Sunday, November 27, 2011

"The Question" Has Changed

The great question used to be "To be or not to be."

Now, it's "To blog or not to blog."

What is that saying: All you have to do in life is pay taxes and die? Well, now it's all you have to is blog, pay taxes and die.

I used to think "I want to blog this morning"; now I think "I have to blog this morning." It's gone from what I like to do in my spare time to another thing added to the list. Yesterday, I sat down grumbling about my new "have to" and started a post about how I'm going to be an aunt for the first time. I typed away about the pressure of being an aunt and the importance of that role in a satirical, yet light-hearted way.

Then I realized that most of the people who read my blog probably don't give a shit that my sister is having a baby.

Those who follow my blog are my *clearing throat* audience.

If I don't produce for my audience, I'll lose them. Therefore, I have to blog. If I lose my audience, will I stop writing? Do I have an audience so that I can write or do I write so I can have an audience?

Enter Sellout.

Enter Ego.

Enter Creative Frustration.

I started blogging as an avenue of self promotion that will (hopefully) help me snag an agent. Once I have an agent, he or she can do all the damn promoting.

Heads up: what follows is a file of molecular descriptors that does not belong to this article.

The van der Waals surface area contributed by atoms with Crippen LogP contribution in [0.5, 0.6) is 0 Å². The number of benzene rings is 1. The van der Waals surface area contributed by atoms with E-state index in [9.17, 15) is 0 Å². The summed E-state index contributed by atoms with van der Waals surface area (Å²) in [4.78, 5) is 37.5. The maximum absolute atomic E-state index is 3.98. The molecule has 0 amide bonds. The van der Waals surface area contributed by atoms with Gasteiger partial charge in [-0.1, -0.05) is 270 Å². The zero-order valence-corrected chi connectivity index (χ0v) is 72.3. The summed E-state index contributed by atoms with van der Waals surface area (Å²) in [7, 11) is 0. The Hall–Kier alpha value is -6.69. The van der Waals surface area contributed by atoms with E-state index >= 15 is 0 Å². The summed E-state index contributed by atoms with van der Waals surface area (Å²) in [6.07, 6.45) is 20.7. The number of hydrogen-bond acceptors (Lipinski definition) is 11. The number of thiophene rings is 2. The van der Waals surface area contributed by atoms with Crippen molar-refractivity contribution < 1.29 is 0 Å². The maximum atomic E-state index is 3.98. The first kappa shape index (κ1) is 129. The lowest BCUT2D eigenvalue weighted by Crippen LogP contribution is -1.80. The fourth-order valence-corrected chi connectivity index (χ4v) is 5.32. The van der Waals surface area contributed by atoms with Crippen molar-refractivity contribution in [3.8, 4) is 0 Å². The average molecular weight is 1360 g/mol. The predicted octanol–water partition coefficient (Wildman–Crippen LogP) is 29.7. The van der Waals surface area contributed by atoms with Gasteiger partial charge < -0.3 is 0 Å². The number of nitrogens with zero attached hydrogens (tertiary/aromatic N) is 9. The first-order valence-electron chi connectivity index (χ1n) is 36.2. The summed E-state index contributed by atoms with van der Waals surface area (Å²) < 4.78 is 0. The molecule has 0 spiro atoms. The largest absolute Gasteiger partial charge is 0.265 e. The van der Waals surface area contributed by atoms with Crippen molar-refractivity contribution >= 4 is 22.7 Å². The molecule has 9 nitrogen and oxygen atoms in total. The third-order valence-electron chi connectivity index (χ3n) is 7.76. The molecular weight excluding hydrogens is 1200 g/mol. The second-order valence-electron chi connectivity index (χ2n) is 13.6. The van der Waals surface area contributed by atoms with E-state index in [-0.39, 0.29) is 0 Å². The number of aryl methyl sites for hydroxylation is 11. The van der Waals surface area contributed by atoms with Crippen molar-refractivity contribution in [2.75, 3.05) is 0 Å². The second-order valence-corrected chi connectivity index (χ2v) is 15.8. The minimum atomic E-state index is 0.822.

(I know; in my dreams.)

My point is that the blog started as something I had to do. As I posted more and more, and my audience grew and grew, and --god help me--I produced quality a few quality pieces that might never have been born without the blog, I found that I wanted to blog. It wasn't taking away from my creative energy; it was pushing the boundaries of skills. Making me more versatile; more deft in my craft. I had never written flash fiction before blogging; my musings on language actually got put into language.

But, the pendulum has swung. It's been two weeks since my last post and I feel pressured. Updating the blog jumped back onto my list of things I have to do.

So I sit down, planning on blogging about my inability to blog (might as well capitalize on my ego causing me to sellout resulting in creative frustration).

Enter Instant Message: the greatest time-suck, procrastination aid (along with its siblings texting and Facebook) every invented.

Chicago, online friend that I stumbled across as while I have been traversing the online dating and blogosphere scene, is checking in on my evening. And I am more than willing to provide the details of my very boring Saturday night.

Before I know it, I am co-writing vampire horror erotica. Chicago has been nudging me to compose his ideas for erotic horror fiction, but I've resisted. I feel as if I have enough of my own projects to not get wrapped up in someone else's. I have written vampire fiction; I occasionally write erotica; I frequently write horror, but I had no plans on combining them.